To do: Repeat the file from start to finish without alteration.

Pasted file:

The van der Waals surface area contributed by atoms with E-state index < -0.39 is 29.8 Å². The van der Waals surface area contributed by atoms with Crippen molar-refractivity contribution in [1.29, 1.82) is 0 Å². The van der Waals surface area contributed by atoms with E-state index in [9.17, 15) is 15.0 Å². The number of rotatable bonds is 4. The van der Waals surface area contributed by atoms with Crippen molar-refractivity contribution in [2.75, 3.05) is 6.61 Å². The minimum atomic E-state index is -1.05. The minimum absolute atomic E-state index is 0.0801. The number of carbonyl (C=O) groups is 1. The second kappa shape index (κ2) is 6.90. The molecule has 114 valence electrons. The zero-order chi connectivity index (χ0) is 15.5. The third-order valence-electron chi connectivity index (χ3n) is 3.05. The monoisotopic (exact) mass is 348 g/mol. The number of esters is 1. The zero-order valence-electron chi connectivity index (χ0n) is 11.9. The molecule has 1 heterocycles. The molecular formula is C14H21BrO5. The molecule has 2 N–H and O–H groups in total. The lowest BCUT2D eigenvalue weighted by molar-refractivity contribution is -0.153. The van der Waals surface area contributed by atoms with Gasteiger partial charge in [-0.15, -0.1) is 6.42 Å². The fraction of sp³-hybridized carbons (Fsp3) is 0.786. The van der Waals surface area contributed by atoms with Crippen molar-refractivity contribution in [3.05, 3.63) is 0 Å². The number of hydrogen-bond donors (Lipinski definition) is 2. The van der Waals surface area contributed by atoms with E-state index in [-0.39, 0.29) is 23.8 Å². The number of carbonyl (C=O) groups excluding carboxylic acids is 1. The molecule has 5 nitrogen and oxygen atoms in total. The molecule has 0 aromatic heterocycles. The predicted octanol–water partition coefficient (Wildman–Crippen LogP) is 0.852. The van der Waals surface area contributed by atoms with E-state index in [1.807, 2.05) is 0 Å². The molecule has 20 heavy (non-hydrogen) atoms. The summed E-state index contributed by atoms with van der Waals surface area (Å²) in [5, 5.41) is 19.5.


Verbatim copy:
The van der Waals surface area contributed by atoms with E-state index < -0.39 is 29.8 Å². The van der Waals surface area contributed by atoms with Crippen molar-refractivity contribution in [1.29, 1.82) is 0 Å². The van der Waals surface area contributed by atoms with E-state index in [9.17, 15) is 15.0 Å². The number of rotatable bonds is 4. The van der Waals surface area contributed by atoms with Crippen molar-refractivity contribution in [2.75, 3.05) is 6.61 Å². The minimum atomic E-state index is -1.05. The minimum absolute atomic E-state index is 0.0801. The number of carbonyl (C=O) groups is 1. The second kappa shape index (κ2) is 6.90. The molecule has 114 valence electrons. The zero-order chi connectivity index (χ0) is 15.5. The third-order valence-electron chi connectivity index (χ3n) is 3.05. The monoisotopic (exact) mass is 348 g/mol. The number of esters is 1. The zero-order valence-electron chi connectivity index (χ0n) is 11.9. The molecule has 1 heterocycles. The molecular formula is C14H21BrO5. The molecule has 2 N–H and O–H groups in total. The lowest BCUT2D eigenvalue weighted by molar-refractivity contribution is -0.153. The van der Waals surface area contributed by atoms with Gasteiger partial charge in [-0.15, -0.1) is 6.42 Å². The fraction of sp³-hybridized carbons (Fsp3) is 0.786. The van der Waals surface area contributed by atoms with Crippen molar-refractivity contribution in [3.05, 3.63) is 0 Å². The number of hydrogen-bond donors (Lipinski definition) is 2. The van der Waals surface area contributed by atoms with E-state index in [-0.39, 0.29) is 23.8 Å². The number of carbonyl (C=O) groups excluding carboxylic acids is 1. The molecule has 5 nitrogen and oxygen atoms in total. The molecule has 0 aromatic heterocycles. The predicted octanol–water partition coefficient (Wildman–Crippen LogP) is 0.852. The van der Waals surface area contributed by atoms with E-state index in [1.807, 2.05) is 0 Å². The molecule has 20 heavy (non-hydrogen) atoms. The summed E-state index contributed by atoms with van der Waals surface area (Å²) in [5, 5.41) is 19.5.